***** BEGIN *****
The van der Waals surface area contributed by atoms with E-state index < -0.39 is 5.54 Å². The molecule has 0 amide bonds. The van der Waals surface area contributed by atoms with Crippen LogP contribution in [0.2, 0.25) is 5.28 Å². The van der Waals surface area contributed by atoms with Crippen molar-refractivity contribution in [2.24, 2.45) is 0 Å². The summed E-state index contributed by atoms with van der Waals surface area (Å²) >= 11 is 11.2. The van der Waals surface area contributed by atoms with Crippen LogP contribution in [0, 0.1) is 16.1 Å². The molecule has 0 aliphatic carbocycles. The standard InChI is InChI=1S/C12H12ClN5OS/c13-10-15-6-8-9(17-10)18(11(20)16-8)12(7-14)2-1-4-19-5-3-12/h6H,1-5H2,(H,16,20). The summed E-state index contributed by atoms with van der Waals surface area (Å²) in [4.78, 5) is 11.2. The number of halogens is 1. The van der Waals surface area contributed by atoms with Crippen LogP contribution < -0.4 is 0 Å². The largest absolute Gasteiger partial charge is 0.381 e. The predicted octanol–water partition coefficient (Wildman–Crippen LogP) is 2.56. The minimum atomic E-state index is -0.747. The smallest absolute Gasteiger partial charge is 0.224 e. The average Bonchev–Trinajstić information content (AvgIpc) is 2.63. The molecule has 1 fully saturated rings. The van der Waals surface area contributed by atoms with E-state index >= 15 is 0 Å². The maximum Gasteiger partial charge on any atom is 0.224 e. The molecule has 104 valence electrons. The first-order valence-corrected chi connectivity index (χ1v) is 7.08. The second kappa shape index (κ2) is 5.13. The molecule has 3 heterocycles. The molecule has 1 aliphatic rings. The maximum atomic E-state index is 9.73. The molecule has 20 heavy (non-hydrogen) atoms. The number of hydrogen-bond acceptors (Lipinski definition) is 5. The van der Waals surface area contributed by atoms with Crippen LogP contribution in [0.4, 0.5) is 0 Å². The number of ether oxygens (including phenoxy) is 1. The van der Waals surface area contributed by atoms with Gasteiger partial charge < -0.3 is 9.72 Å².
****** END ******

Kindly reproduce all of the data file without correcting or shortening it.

The van der Waals surface area contributed by atoms with E-state index < -0.39 is 5.54 Å². The molecule has 0 amide bonds. The van der Waals surface area contributed by atoms with Crippen LogP contribution in [0.2, 0.25) is 5.28 Å². The van der Waals surface area contributed by atoms with Crippen molar-refractivity contribution in [2.24, 2.45) is 0 Å². The summed E-state index contributed by atoms with van der Waals surface area (Å²) >= 11 is 11.2. The van der Waals surface area contributed by atoms with Crippen LogP contribution in [0, 0.1) is 16.1 Å². The molecule has 0 aliphatic carbocycles. The standard InChI is InChI=1S/C12H12ClN5OS/c13-10-15-6-8-9(17-10)18(11(20)16-8)12(7-14)2-1-4-19-5-3-12/h6H,1-5H2,(H,16,20). The summed E-state index contributed by atoms with van der Waals surface area (Å²) in [4.78, 5) is 11.2. The number of halogens is 1. The van der Waals surface area contributed by atoms with Crippen LogP contribution < -0.4 is 0 Å². The largest absolute Gasteiger partial charge is 0.381 e. The predicted octanol–water partition coefficient (Wildman–Crippen LogP) is 2.56. The minimum atomic E-state index is -0.747. The smallest absolute Gasteiger partial charge is 0.224 e. The average Bonchev–Trinajstić information content (AvgIpc) is 2.63. The molecule has 1 fully saturated rings. The van der Waals surface area contributed by atoms with E-state index >= 15 is 0 Å². The maximum Gasteiger partial charge on any atom is 0.224 e. The molecule has 104 valence electrons. The first-order valence-corrected chi connectivity index (χ1v) is 7.08. The second kappa shape index (κ2) is 5.13. The molecule has 3 heterocycles. The molecule has 1 aliphatic rings. The maximum atomic E-state index is 9.73. The molecule has 20 heavy (non-hydrogen) atoms. The number of hydrogen-bond acceptors (Lipinski definition) is 5. The van der Waals surface area contributed by atoms with Crippen LogP contribution in [0.4, 0.5) is 0 Å². The number of ether oxygens (including phenoxy) is 1. The van der Waals surface area contributed by atoms with Gasteiger partial charge < -0.3 is 9.72 Å².